Vietnam becomes major wood chips supplier to Asia

Vietnam is now one of the most important suppliers of plantation Eucalyptus and Acacia wood chips to the pulp industry in both Japan and China, according to an industry report.

The country has expanded shipments gradually over the past six-years and is now the world’s fourth largest hardwood chip exporter.

Vietnam has become a major exporter of wood chips in a short period of time. In 2002, the country exported only 150,000 metric tonnes of wood chips and was a marginal supplier at the time. In 2008, the country became the fourth largest exporter of hardwood chips in the world, with an estimated volume of two million tonnes being shipped, mainly to Japan and China, Wood Resource Quarterly (WRQ) said.

The interest from farm households in planting trees has turned around quite dramatically the past decade. In the 1990’s and early 2000, production of rice, livestock and tea generated more profits than timber, with the consequence that farmers converted forestland to farmland. This changed when the wood chip exports took off in 2002-2003. Many farmers are now planting trees as the profitability is considered very good compared to many other crops.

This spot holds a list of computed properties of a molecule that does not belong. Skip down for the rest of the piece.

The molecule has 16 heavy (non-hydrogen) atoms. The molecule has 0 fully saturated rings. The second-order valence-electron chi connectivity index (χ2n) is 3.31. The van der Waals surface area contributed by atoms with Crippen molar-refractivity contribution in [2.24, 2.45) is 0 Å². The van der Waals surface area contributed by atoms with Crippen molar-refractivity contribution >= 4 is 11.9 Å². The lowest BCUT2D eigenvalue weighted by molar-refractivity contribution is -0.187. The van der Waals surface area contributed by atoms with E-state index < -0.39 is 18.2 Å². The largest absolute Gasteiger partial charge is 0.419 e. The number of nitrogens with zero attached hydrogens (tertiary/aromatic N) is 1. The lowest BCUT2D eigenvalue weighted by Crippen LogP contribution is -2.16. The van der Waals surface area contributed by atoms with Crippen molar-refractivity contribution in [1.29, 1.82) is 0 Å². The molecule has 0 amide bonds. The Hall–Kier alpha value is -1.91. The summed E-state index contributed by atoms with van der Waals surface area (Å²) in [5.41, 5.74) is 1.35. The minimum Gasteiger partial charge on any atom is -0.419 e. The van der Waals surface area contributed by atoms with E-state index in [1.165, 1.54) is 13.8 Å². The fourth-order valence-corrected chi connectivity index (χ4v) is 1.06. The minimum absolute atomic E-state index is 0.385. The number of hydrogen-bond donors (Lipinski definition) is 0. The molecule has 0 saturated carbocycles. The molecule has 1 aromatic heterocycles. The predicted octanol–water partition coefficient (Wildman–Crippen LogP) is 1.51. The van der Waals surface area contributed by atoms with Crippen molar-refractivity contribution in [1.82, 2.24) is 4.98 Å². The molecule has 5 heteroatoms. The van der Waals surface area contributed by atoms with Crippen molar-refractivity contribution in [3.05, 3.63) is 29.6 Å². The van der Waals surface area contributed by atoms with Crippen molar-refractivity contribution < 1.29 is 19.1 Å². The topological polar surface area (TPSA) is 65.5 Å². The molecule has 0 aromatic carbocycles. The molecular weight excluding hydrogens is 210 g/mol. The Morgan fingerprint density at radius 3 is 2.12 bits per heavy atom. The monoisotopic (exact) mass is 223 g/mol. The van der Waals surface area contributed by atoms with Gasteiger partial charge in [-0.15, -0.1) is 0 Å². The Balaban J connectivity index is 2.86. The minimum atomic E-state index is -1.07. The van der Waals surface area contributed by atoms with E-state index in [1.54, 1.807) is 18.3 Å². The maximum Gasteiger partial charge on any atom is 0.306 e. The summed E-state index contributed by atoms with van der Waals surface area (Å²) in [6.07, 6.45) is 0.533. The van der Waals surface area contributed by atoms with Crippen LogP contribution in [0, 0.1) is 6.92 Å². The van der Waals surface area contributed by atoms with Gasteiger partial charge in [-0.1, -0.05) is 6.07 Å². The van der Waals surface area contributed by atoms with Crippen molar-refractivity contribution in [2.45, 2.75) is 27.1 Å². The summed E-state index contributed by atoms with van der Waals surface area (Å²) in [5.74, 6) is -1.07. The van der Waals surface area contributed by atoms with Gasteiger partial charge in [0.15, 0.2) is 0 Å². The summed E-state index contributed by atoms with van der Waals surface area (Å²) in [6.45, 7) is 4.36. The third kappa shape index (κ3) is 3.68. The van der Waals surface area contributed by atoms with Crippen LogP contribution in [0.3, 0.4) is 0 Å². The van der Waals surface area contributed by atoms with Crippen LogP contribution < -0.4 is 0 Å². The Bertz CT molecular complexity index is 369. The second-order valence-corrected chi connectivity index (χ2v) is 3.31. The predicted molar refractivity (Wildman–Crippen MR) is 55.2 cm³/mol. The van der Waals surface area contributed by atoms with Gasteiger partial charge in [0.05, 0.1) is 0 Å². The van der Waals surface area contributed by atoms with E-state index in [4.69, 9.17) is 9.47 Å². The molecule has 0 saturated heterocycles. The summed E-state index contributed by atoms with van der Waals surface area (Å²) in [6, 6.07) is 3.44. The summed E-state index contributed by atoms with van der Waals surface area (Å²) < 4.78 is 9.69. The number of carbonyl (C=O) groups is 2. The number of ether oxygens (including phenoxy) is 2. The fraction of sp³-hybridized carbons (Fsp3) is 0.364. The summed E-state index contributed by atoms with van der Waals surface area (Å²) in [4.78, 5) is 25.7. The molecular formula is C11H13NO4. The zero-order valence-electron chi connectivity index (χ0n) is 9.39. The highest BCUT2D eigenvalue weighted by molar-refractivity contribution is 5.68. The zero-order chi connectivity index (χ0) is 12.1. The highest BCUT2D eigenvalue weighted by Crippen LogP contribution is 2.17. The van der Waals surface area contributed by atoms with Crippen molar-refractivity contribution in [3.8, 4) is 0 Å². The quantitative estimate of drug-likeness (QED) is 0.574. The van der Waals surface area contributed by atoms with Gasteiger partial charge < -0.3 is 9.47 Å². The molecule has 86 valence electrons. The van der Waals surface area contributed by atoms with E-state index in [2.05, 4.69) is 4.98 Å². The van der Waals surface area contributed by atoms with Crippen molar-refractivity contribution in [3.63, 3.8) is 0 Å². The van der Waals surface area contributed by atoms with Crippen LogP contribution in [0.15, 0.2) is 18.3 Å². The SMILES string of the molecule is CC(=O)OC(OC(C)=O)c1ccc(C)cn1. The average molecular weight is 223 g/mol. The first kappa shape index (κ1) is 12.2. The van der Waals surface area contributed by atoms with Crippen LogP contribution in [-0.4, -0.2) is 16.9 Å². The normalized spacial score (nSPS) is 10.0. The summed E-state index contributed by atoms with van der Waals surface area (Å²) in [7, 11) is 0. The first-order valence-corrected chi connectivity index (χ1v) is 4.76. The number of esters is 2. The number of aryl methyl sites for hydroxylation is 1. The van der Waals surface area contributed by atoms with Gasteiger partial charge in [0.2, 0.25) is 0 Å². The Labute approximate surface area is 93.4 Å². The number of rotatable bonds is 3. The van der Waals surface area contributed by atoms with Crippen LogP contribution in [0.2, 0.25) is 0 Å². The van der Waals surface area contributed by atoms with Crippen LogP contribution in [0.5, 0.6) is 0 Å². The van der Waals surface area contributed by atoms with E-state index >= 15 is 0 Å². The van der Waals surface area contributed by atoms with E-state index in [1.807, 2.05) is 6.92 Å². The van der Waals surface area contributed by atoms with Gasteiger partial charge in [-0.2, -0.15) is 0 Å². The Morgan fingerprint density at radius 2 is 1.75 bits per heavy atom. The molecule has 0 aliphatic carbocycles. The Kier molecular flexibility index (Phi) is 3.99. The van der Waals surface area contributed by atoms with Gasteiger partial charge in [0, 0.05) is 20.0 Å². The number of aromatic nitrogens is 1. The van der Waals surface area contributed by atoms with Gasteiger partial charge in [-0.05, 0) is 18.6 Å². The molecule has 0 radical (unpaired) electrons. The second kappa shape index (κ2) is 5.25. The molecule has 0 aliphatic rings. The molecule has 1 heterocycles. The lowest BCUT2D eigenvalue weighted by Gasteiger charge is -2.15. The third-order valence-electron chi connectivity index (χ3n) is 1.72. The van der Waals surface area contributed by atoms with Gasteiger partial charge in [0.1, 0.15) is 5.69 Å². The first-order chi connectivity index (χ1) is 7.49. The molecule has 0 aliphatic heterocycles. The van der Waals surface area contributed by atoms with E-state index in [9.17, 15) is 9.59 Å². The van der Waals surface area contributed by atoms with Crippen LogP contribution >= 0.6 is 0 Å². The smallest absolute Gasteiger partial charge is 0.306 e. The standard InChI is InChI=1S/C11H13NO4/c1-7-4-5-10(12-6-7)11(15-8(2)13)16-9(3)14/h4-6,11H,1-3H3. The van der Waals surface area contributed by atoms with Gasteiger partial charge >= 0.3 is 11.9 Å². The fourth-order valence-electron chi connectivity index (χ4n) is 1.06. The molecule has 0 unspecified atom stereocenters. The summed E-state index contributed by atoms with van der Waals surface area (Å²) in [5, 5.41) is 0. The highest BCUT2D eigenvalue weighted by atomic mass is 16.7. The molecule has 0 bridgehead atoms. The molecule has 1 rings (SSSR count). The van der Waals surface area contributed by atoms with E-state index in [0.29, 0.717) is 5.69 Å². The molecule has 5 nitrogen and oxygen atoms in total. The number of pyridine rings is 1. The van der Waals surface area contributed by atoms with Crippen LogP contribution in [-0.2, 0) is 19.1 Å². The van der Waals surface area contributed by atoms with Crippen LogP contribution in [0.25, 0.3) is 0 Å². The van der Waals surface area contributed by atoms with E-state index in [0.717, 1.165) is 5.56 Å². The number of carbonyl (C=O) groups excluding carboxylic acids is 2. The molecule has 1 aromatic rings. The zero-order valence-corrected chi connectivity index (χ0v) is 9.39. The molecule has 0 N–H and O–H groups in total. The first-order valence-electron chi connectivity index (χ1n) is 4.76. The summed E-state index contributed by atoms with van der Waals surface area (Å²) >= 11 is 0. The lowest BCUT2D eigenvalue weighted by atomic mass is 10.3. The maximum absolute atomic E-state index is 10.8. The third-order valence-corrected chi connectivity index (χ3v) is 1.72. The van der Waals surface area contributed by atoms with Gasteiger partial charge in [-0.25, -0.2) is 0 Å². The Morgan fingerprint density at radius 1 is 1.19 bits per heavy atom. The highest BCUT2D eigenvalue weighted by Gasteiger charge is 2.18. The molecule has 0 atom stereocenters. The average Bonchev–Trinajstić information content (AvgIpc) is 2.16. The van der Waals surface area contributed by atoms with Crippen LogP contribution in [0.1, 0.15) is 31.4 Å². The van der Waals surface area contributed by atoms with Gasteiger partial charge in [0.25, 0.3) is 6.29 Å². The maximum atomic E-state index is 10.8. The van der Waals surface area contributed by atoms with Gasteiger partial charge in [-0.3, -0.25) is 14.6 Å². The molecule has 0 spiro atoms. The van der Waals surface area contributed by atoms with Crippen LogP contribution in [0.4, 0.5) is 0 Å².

The number of woodchip mills has exploded in Vietnam from only 15 plants in 2003 to currently 50 wood chip mills along the 3500 kilometres-long coastline. The chip mills typically have a annual capacity between 50,000 and 150,000 tonnes, but many of them are currently running at a reduced rate due to a lack of logs. Total chip production is estimated to be close to two million tonnes, while capacity is somewhere between three and four million tonnes.

Wood chip exports, of which a majority is Acacia, has steadily gone up the past five years. The two major destinations have been Japan and China, with Taiwan and South Korea accounting only for about 10% of total shipments.

The average cost of hardwood chips from Vietnam to Japan was US$169/metric tonne (CIF) in the 4Q/08 according to the Wood Resource Quarterly. These were among the lowest-cost chips imported to Japan last year, with only chips from Malaysia and Thailand being cheaper.

Without doubt, the forest industry is growing in importance in Vietnam and the country is expanding its domestic timber resources to be less dependent on imported wood rawmaterial in the future. Wood chip exports will probably increase in the short-term but with the pulp industry in expansion mode over the next few years, wood chips shipments to Japan and China may decline long-term.

Source: Wood Resource Quarterly